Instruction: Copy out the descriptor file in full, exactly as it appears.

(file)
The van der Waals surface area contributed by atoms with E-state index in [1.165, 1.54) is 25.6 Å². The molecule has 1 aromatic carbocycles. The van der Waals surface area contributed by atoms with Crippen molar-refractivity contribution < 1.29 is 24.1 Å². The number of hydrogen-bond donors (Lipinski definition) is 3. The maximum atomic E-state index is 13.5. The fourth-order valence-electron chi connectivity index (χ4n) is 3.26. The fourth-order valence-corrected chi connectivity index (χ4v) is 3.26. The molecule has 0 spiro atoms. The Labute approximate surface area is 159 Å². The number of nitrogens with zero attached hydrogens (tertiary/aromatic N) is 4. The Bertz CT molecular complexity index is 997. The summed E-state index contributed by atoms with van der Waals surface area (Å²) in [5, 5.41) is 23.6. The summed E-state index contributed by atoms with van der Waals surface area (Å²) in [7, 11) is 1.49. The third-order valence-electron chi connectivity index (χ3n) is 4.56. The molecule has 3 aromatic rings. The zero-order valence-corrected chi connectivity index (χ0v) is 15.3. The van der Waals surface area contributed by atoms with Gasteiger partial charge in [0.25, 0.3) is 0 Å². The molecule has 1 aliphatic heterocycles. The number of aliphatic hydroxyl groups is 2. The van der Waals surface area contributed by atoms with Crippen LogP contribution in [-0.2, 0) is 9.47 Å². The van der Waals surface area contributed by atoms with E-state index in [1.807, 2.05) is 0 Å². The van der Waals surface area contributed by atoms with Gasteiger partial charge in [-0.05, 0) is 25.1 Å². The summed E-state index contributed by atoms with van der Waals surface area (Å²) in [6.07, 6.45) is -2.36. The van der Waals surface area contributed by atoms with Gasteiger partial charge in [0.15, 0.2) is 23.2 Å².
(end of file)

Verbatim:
The van der Waals surface area contributed by atoms with E-state index in [1.165, 1.54) is 25.6 Å². The molecule has 1 aromatic carbocycles. The van der Waals surface area contributed by atoms with Crippen molar-refractivity contribution < 1.29 is 24.1 Å². The number of hydrogen-bond donors (Lipinski definition) is 3. The maximum atomic E-state index is 13.5. The fourth-order valence-electron chi connectivity index (χ4n) is 3.26. The fourth-order valence-corrected chi connectivity index (χ4v) is 3.26. The molecule has 0 spiro atoms. The Labute approximate surface area is 159 Å². The number of nitrogens with zero attached hydrogens (tertiary/aromatic N) is 4. The Bertz CT molecular complexity index is 997. The summed E-state index contributed by atoms with van der Waals surface area (Å²) in [5, 5.41) is 23.6. The summed E-state index contributed by atoms with van der Waals surface area (Å²) in [7, 11) is 1.49. The third-order valence-electron chi connectivity index (χ3n) is 4.56. The molecule has 3 aromatic rings. The zero-order valence-corrected chi connectivity index (χ0v) is 15.3. The van der Waals surface area contributed by atoms with Gasteiger partial charge in [0.25, 0.3) is 0 Å². The molecule has 1 aliphatic heterocycles. The number of aliphatic hydroxyl groups is 2. The van der Waals surface area contributed by atoms with Crippen LogP contribution in [-0.2, 0) is 9.47 Å². The van der Waals surface area contributed by atoms with E-state index in [1.807, 2.05) is 0 Å². The van der Waals surface area contributed by atoms with Gasteiger partial charge in [-0.05, 0) is 25.1 Å². The summed E-state index contributed by atoms with van der Waals surface area (Å²) in [6.07, 6.45) is -2.36. The van der Waals surface area contributed by atoms with Gasteiger partial charge in [0.15, 0.2) is 23.2 Å².